Emotionally Fueled Behavior Affects Working Relationships

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You have worked hard to get to be in the position you are in today. Along the way you have created a network of relationships. Whether you realize it or not, these relationships are emotionally fueled. Not only can workplace relationships be created on emotion, they are often enhanced, defined, and destroyed as a result of the way we handle our emotions.

Being seen as unprofessional, unstable, and untrustworthy can lead to a downward spiral in your work relationships and put an end to your hard earned career. To keep your emotions and relationships in check, you and your coworkers must realize there is a place for emotion in the workplace. How you use your emotions and how they are displayed contributes to the way your coworkers view you and what level of respect they hold for you.

Where Emotions Fit In

  • Emotions affect the quality of decision making
  • Emotions affect the formation of relationships
  • Emotions fuel motivation and performance
  • Emotions make creativity and innovation possible

Reversing Job Dissatisfaction

Overall satisfaction in the workplace has been in decline recently. Some attribute this unpleasant fact to the unstable and faltering ability of people to prioritize engagement with others. Too much time and effort is being spent on the bottom line, creating results and turning out a profit. Where does this leave the employee when it comes to feeling valued, appreciated, and respected for a job well done? As a leader, it is time to step up and say enough is enough. It is time to reengage with employees and to motivate through positive reinforcement. Doing so will improve what has been your number one goal the entire time, generating a substantial and worthwhile profit.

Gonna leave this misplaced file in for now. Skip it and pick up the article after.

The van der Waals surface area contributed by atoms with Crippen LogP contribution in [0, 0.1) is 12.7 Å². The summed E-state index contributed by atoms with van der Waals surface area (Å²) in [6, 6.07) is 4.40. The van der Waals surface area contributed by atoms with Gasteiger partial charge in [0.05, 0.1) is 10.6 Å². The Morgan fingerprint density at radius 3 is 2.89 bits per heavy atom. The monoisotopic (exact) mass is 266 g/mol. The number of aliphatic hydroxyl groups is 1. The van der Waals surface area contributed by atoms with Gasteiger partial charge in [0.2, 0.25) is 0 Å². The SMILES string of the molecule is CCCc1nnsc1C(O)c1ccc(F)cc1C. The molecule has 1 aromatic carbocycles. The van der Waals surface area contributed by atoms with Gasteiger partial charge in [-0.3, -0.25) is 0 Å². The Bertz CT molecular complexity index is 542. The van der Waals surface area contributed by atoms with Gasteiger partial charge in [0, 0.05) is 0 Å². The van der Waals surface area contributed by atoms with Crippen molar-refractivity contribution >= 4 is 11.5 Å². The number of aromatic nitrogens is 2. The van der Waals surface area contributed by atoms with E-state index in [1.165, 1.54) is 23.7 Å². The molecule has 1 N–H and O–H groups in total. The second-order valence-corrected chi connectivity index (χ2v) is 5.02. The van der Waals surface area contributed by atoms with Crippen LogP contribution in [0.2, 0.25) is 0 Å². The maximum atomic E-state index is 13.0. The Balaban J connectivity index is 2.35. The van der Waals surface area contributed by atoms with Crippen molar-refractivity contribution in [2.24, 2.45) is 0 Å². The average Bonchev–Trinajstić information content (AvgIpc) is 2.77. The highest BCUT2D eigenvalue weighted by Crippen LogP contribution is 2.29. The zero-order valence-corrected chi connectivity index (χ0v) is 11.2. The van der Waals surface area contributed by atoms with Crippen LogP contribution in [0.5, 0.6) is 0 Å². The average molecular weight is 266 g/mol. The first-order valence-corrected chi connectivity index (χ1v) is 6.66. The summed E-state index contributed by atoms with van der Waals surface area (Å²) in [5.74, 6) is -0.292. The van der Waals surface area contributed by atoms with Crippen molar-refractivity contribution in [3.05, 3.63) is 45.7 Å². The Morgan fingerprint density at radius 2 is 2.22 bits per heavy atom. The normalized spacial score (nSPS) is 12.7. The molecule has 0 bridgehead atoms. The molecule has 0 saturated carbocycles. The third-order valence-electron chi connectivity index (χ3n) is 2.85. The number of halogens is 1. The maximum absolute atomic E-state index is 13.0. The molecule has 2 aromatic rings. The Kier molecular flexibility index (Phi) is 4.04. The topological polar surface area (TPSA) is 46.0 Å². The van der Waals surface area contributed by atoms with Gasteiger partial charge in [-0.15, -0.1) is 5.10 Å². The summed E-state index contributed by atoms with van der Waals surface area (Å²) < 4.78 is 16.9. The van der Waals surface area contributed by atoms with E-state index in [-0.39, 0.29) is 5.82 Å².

Emotional Inspiration vs. Rational Inspiration

Inspiration, when derived from emotion rather than rational factors, produces better, longer lasting results. Employees that feel an emotional connection to their coworkers and supervisors are more likely to experience a higher sense of self-worth and produce better results on the job. Leaders who take the time to establish these connections are respected more by those around them, create better teams, and are more likely to succeed.

As a leader it’s easy to think rationally when it comes to executing a plan of action to get the job done. You need player A to do this and player B to do that in order to get the work in on time. Instead of conducting a meeting where you sit and disperse orders, have you ever taken the time to stop and ask the opinion of your coworkers? What do they think? What are their ideas? A little acknowledgement and inquiring can go a long way towards establishing your role as both a leader and an emotional counterpart. Beginning at the top, conversation and communication needs to cascade throughout the entire team.

Turning Bad Days into Good

If you are a human being, then it is inevitable that you are going to experience a bad day or two. More than likely, those bad days will carry over into the workplace. Does your entire day have to be ruined? Do performance, productivity, and morale have to suffer because you’re having a bad day? The answer is no. The next time you are facing a bad day incorporate these steps into your routine.

  • Recognize your mood
  • Say you’re having a bad day
  • Identify and control your emotions
  • Remember what makes you happy
  • Your bad mood won’t last forever
  • Take some time to yourself

Remind yourself that it is okay to have a bad day once in a while. It’s a natural part of life and it’s bound to happen from time to time. Recognize your feelings and learn to manage them in a constructive way.

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